In his interview with Ian McKellen on the WTF Podcast, Marc Maron said one the smartest things I’ve heard about modern niche marketing:

I don’t have a demographic. I have a disposition.

You should listen to the rest of the interview too.

The Science of Weezer

On the 537th episode of the WTF with Marc Maron Podcast, Marc Maron has an interesting conversation with Rivers Cuomo* of Weezer about his method for songwriting, particularly in the gap between Pinkerton (1996) and The Green Album (2001).

What I find so captivating is Cuomo’s application of a scientific mindset to “solving” his creative process  in the hopes of working more efficiently and effectively. He fails, but does not conclude that his art cannot be understood by science. His problem was a classic scientific problem of too many variables, too small of a sample size (ie, n=1), and too little time. Cuomo also defies Maron’s efforts to portray his analytical quest as potentially maddening. It simply wasn’t productive enough.

I’m going to recommend the whole interview, but the segment I have described starts at about the 34:50 mark.

*Promoting Weezer’s new album Everything Will Be Alright in the End.

Troubleshooting Replication Studies (in Music)

We’ve already reposted Marie-Claire’s post on Tegan & Sara’s rendition of Walking with a Ghost, which, depending on your pedantic devotion to the definition of irony, may or may not have been ironic. Marie-Claire’s post used the comparison between Tegan & Sara’s original and The White Stripes cover to talk about replication studies in science.

On Wednesday, The Nerdist Podcast released an interview with Tegan & Sara, in which they talk about their careers, motivations, inspirations, pet giraffes, and asteroid-induced apocalypses. This reminded me of a key principle of understanding replication studies in science: you need to understand not only what the people were doing, but also the people. Continue reading “Troubleshooting Replication Studies (in Music)”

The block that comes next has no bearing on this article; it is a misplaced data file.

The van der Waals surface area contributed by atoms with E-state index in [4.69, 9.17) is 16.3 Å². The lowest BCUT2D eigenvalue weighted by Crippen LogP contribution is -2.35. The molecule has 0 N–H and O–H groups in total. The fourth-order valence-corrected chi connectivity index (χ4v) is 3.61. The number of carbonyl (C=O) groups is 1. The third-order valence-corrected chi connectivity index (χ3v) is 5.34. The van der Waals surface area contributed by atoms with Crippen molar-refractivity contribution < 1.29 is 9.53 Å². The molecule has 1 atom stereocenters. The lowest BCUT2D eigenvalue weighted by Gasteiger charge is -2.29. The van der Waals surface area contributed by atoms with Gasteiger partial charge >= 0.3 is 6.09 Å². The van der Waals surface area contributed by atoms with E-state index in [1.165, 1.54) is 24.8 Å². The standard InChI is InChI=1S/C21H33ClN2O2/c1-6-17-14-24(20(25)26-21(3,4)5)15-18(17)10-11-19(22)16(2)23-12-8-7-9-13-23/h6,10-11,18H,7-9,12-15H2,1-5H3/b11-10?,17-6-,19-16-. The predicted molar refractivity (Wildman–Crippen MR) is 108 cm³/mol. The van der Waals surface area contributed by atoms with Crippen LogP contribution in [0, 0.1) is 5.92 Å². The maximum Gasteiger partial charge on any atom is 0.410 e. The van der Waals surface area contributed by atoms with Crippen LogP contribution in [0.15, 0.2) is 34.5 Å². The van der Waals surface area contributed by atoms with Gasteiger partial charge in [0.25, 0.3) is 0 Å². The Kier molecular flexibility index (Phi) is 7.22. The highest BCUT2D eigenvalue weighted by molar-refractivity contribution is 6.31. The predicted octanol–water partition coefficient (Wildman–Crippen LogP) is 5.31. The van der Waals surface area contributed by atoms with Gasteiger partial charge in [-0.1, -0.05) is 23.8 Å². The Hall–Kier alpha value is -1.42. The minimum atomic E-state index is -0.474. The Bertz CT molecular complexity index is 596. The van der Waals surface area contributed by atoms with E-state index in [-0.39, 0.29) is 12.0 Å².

Creative Constraint

We, the attendees* of the Santa Fe Science Writing Workshop, talked a lot about how constraints can really foster creativity at the Santa Fe Science Writing Workshop. In that case, it focused on the traditional style of a news article, something I have been encouraged to try at least once in my life. So, this discussion has been at the forefront of my mind – or, whichever wrinkle of my brain contains recent memories**.

Marc Maron’s interview with Sam Simon, co-creator of The Simpsons, reminded me of this relationship between creativity and constraint. The Simpsons has been incredibly successful and creative (at least for several seasons, depending on who you ask). Maron and Simon talked about how animation could allow The Simpsons creators to do whatever they wanted. Continue reading “Creative Constraint”

Voluntary Responsibility and Impostor Syndrome

Look, I know you should be subscribed to the WTF with Marc Maron podcast. You know you should be subscribed to the WTF with Marc Maron podcast. Why aren’t you? Cause you are lazy. That’s why.

But I’m not here to lecture you about your personal failings. I’m here to recommend that you listen to the most recent episode (Episode 283). Why? Two reasons.

First, the show introduction presents a moving story about Marc deciding to take responsibility to see a stray cat through the end of its life. It’s a story of compassion, not “passing the buck”, and putting consideration for another being before one’s own comfort and ease. This is especially recommended for the folks that leave messes in the laboratory common areas around here.

Second, Marc and his guest, young comedian Bo Burnham, have a long talk about impostor syndrome. I knew impostor syndrome was an epidemic among young scientists and writers, but apparently it is also running rampant among comedians. As a seasoned veteran, Marc not only manages to remember the insecurity of youth1 (probably because he never stopped being insecure), but also provides Bo with the insight that there is no “jury” that gets to decide if you are an impostor.

That was a great relief to me, until I realized that science has a whole series of “juries” – thesis committees, journal editors, grant review panels, etc., etc. . .

So, maybe just listen to the introduction.

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